The little girls licked nibs of tin and fingered pigtails, preparing for sovereign power.

    History was the folding coloured view of the Coronation that had been tacked on the classroom wall – the scene in the Abbey, with the names printed beneath. The Duke of Connaught, the Earl of Athlone, the slender King in Ermine. Dora bought a coronation mug at Woolworth’s Long May They Reign. That was History, all of a piece with the Black Prince and the Wars of the Roses. Grace and Caro had been allowed to stay up one summer night to hear the Abdication crackle over the short-wave. Something you’ll remember always.

    Australian history, given once a week only, was easily contained in a small book, dun-coloured as the scenes described. Presided over its briefly pristine birth by Captain Cook (gold-laced, white-wigged, and back to back in the illustrations with Sir Joseph Banks), Australia’s history soon terminated in unsuccess. Was engulfed in a dark stench of nameless prisoners whose only apparent activity was to have built, for their own incarceration, the stone gaols, now empty monuments that little girls might tour for Sunday outings: These are the cells for solitary confinement, here is where they. Australian History dwindled into expeditions of doomed explorers, journeys without revelation or encounter endured by fleshless men whose portraits already gloomed, beforehand, with a wasted, unlucky look – the eyes fiercely shining from sockets that were already bone.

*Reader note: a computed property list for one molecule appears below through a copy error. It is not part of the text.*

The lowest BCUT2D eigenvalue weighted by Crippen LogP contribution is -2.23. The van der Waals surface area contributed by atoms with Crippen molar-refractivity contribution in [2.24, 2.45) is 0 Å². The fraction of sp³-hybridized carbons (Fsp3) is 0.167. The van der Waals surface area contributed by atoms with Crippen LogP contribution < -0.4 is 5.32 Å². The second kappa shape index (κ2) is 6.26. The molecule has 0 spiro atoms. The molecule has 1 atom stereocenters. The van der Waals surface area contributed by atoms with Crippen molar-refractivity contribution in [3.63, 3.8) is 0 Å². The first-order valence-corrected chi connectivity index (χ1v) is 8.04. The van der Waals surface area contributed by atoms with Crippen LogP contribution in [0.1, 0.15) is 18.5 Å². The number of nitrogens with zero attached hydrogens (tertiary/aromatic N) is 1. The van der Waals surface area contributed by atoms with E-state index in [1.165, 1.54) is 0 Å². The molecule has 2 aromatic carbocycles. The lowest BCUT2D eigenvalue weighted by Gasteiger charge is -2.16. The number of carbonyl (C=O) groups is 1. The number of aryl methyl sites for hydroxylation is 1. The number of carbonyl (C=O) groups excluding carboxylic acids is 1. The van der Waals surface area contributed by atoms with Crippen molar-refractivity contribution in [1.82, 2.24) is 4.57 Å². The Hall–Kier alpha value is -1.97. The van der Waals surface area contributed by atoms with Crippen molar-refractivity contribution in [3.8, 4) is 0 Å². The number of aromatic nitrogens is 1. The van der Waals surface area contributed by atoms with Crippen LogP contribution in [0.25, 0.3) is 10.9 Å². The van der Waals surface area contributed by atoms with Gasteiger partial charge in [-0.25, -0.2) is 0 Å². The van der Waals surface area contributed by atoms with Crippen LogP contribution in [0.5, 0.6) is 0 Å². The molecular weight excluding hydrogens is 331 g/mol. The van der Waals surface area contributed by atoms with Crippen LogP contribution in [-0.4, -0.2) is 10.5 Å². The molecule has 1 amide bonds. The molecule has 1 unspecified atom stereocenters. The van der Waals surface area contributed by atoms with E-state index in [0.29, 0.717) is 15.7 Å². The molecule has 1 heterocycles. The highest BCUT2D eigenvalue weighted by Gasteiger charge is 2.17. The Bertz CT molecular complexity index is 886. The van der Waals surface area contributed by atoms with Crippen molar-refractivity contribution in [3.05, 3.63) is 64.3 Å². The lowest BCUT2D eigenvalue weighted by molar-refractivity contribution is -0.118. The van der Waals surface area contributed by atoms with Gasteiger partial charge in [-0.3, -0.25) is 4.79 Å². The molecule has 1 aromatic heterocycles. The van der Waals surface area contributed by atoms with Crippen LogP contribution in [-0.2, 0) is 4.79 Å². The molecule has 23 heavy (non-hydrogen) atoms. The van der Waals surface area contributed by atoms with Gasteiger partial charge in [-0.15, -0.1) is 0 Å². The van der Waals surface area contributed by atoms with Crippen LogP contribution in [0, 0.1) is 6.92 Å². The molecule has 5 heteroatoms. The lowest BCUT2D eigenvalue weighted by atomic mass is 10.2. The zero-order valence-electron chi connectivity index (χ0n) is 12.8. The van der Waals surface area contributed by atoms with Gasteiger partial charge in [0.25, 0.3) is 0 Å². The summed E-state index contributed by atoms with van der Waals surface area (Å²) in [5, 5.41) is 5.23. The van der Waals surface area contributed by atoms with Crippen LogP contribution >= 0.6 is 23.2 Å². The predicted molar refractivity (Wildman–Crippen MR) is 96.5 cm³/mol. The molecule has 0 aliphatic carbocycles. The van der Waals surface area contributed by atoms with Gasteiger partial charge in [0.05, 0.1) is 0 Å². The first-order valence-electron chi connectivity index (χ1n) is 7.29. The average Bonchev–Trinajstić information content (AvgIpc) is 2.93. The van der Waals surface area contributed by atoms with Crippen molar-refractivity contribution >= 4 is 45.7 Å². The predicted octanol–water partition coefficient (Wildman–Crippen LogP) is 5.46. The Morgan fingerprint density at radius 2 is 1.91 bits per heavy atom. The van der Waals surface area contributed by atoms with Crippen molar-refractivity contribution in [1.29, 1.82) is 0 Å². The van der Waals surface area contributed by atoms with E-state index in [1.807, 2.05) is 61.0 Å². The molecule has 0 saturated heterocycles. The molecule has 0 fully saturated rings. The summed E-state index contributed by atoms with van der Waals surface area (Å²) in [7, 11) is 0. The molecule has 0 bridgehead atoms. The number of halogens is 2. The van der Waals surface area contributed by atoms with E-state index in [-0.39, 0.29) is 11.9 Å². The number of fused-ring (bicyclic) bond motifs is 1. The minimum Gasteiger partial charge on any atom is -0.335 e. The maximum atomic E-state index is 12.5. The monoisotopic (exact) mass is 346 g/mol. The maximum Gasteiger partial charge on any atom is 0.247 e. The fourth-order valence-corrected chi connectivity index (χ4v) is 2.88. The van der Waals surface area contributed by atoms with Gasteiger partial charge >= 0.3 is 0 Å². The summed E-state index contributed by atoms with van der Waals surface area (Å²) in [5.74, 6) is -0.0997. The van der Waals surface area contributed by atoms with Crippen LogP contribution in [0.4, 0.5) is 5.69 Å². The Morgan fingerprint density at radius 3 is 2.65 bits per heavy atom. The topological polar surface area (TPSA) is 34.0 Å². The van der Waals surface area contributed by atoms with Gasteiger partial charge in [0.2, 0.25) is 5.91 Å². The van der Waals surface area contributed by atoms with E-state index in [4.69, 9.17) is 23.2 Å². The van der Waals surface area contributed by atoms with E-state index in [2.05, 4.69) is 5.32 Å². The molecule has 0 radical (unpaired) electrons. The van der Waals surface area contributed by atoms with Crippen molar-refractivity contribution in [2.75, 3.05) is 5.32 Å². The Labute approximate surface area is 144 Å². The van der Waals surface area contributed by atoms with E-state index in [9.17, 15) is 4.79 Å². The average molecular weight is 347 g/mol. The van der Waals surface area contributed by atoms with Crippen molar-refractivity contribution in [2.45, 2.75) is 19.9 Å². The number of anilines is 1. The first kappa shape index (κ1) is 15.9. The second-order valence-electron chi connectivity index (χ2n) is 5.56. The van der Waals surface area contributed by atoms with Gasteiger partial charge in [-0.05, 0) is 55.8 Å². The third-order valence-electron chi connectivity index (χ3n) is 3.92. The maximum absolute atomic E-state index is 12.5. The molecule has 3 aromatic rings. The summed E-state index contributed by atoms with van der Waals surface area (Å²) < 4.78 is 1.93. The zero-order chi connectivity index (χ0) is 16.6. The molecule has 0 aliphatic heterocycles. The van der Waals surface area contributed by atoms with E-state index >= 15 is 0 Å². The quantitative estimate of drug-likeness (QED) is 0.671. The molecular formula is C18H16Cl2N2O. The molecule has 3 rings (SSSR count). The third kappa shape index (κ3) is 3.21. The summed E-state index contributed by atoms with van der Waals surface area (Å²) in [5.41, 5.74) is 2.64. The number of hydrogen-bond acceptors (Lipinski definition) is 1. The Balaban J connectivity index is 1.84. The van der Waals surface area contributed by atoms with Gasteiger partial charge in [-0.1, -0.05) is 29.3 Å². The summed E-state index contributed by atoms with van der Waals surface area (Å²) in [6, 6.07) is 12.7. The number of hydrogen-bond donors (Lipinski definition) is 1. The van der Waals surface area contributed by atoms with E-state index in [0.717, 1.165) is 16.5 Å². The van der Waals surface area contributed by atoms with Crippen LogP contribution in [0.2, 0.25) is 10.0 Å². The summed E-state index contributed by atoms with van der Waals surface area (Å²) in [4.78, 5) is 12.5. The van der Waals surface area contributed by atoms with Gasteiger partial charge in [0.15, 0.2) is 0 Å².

I’m not trying to persuade you Jonathan – but there some significant aspects to this novel – described by The New York Times as “An almost perfect novel.”

    Liked by 1 person

  2. Thanks, Jim. Part of that passage was one of the things read out at the meeting. It’s very good writing, I agree. And it certainly chimes with my own education a generation later (different coronation). My discontent comes from the lack of an alternative to this forelock-tugging: or at least, the alternative that the novel offers seems to be, in part, to outdo the English at their own game. I guess the culture as a whole has moved on.